What is grief? Grieving is mourning a loss of something or someone important to us. Grieving may contain emotions like sadness, anger, guilt, anxiety, and emptiness. Some folks in the early stages of grief may deny what they lost or feel unreal and dissociated. There are no arbitrary stages of grief. Everyone experiences loss differently.
*If during your grieving process you are assailed by depression, see our Tips on Depression. Know how depression differs from sadness.
*An excellent way of working through strong grief feelings is with the Emotional Writing Process. Here you write out what's disturbing us and any decisions you've made about our loss. Allow yourself to feel what is disturbing you, but there is no need to wallow in it. Set a time to grieve and then go about your regular business of day to day living.
*Employ integrators such as the Emo Integrator, Written Integrator, or Bilateral Emotional Walking. Basically you work with your arousal grief emotions like anxiety, anger and any guilt you experience. You feel and accept them until they lose their intense and enduring quality.
*Be alert for any obsessive "woulda", "shoulda", "coulda", and "if only" thinking. Likely you did the best you could at the time. No need to condemn yourself--people make errors.
*Check out any distorted and self-defeating beliefs about your loss. Visit our "Tips on Distorted Thinking" and "Self-Defeating Thinking" list and work to change them. This can impact on any stuck emotions you are having about your loss.
*Don't drop everything because you suffered a major loss. Consider doing important, meaningful, and pleasurable activities. This can help with your mood and lets you know there are other things in life.
*Check out what you can do to replace what you lost with new jobs, activities, and bringing new people into your life. No need to rush ahead to replace what you lost until it seems right.
*If there are practical problems to be solved, consider the Multi-Solutions Generator, Tips on Problem Solving, or the Relationship Remodeler.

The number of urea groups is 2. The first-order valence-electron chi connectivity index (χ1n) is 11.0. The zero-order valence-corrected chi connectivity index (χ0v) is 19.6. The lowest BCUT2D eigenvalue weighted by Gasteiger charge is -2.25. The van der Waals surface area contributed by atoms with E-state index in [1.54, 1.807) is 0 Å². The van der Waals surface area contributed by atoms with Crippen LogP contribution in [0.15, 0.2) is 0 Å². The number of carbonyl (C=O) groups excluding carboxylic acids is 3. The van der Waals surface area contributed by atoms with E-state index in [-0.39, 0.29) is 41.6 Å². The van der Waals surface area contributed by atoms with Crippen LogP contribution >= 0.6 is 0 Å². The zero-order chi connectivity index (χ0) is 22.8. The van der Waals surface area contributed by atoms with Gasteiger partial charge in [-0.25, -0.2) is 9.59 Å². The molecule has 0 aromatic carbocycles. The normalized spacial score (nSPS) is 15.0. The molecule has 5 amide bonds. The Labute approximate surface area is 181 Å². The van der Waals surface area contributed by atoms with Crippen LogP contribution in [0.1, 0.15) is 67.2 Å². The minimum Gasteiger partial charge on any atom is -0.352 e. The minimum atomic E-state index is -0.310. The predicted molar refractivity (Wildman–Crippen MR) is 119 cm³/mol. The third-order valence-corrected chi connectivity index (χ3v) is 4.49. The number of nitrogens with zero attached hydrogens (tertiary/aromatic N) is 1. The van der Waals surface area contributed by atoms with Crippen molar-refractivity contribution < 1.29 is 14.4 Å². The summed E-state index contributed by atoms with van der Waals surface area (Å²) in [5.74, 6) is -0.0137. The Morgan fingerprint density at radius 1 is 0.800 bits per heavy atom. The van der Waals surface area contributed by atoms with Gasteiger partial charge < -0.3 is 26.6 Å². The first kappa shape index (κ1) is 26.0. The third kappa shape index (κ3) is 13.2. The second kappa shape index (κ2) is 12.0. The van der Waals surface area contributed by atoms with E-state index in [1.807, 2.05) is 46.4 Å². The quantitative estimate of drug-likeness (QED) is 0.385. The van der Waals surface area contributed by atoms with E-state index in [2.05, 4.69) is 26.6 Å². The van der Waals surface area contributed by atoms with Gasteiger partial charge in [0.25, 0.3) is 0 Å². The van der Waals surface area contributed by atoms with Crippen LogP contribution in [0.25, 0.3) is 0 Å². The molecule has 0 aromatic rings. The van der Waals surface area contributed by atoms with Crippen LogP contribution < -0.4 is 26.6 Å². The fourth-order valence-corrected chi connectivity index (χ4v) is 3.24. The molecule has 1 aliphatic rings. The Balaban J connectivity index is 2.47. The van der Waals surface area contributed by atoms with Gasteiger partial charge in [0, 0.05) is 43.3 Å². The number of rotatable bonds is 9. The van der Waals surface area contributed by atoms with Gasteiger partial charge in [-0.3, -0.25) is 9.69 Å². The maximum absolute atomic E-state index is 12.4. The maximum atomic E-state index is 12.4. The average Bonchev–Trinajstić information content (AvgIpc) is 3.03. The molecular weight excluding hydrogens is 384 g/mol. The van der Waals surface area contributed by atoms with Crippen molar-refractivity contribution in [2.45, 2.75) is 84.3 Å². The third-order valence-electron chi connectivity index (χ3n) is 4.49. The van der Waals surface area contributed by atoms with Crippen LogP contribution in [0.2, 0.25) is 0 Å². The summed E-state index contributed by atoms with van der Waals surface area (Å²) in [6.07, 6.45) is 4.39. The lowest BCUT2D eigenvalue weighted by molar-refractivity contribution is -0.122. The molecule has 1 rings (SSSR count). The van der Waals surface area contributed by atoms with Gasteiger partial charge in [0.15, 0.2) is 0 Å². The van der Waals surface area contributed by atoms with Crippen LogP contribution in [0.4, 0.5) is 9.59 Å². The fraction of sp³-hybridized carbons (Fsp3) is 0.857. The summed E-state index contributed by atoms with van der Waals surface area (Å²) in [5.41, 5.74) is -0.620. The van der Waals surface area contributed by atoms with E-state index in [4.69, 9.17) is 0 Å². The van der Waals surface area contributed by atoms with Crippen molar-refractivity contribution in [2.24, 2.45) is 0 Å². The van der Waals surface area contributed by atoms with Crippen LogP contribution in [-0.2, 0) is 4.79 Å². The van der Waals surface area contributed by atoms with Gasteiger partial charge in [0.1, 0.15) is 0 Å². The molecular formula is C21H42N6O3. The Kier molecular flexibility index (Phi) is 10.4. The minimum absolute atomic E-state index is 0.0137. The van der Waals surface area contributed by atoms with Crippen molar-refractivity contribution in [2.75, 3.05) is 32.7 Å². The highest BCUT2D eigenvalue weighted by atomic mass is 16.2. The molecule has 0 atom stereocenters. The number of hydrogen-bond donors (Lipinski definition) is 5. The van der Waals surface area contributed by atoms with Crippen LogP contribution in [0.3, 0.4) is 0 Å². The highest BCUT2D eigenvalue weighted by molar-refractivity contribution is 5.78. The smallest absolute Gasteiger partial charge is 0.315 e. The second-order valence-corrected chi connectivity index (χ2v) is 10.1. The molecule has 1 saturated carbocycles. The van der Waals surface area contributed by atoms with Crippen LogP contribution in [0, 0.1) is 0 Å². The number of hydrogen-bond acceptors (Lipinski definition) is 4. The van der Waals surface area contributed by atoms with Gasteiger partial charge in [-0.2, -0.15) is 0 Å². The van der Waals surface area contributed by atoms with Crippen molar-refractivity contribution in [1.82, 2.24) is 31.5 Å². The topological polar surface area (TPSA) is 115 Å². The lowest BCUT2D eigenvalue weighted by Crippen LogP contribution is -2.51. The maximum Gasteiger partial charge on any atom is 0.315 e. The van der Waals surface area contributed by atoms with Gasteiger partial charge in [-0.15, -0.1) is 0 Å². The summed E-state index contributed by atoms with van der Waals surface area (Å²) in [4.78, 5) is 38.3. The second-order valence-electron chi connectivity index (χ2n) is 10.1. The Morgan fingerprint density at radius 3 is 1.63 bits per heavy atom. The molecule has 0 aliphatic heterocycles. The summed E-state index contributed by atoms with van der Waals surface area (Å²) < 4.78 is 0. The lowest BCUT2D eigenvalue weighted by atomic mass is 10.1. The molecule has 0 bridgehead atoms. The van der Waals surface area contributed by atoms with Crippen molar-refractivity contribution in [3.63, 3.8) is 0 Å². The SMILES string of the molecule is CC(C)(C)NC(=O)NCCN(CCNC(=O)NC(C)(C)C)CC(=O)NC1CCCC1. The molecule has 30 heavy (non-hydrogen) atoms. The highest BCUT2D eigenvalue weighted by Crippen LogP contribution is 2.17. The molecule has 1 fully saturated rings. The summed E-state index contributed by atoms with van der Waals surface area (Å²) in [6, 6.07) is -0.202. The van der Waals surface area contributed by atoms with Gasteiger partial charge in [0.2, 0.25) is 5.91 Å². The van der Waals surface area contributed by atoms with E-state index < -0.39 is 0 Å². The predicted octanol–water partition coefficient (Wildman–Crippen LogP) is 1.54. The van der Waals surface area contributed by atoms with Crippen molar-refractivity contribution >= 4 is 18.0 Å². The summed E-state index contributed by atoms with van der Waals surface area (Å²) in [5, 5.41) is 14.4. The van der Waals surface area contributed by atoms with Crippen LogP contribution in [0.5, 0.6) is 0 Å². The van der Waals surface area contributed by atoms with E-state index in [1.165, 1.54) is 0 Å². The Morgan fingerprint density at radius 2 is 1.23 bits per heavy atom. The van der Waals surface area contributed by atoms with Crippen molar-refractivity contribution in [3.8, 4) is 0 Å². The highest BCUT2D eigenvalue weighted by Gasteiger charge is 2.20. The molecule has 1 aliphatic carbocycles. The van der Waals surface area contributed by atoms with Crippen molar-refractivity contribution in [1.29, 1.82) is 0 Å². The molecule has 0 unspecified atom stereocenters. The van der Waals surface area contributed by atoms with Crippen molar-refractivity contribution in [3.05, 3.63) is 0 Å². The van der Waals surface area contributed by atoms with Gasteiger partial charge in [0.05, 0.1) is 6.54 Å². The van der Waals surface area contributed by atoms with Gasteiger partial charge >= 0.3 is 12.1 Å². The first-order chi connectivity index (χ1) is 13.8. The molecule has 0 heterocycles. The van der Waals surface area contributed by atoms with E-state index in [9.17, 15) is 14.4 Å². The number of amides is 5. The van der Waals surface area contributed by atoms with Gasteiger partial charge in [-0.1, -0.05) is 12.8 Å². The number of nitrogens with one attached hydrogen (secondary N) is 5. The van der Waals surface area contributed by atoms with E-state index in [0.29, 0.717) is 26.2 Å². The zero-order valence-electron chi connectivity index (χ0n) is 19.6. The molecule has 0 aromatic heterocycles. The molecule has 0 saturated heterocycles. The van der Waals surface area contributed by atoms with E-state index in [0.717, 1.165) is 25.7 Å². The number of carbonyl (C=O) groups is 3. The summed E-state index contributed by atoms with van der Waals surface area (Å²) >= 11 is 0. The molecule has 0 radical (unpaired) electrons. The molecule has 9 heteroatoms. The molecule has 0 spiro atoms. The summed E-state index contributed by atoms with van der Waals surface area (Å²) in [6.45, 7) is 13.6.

*If it's appropriate to your loss circumstances write out how you might handle future similar situations and look for what you can learn from your loss.
*Be wary of any negative hindsight where you assail yourself for what you should've known or did. Visit our Forgiveness Exercise.
*Consider doing the Finding a Silver Lining Exercise for locating the positive elements in your loss or crisis experience. Do this after you have done some grieving.
*Some active self-acceptance might be called for as well as treating yourself with respect, love, and care. See what good things you can do for yourself.
*Perhaps consider choosing some exercises from the Emoclear Positive Psychology Exercises to give you some mood elevating activities.
*Make sure you eat right, sleep right, and get enough exercise.
*Stay in contact with your friends and share your loss with them. Above all feel your feelings because this is where the healing takes place.
*Work-through any related Personality Clusters that might get triggered by your loss.
*Do the Emptiness Process and work through any feelings of loneliness or emptiness.
*If you think there's something needing to be said to your friend or loved one, by all means say it. Write a letter if they are no longer with us.
*Give the loss a proper memorial if it's called for.
*When you have completed grieving, set about to fill in the loss's void.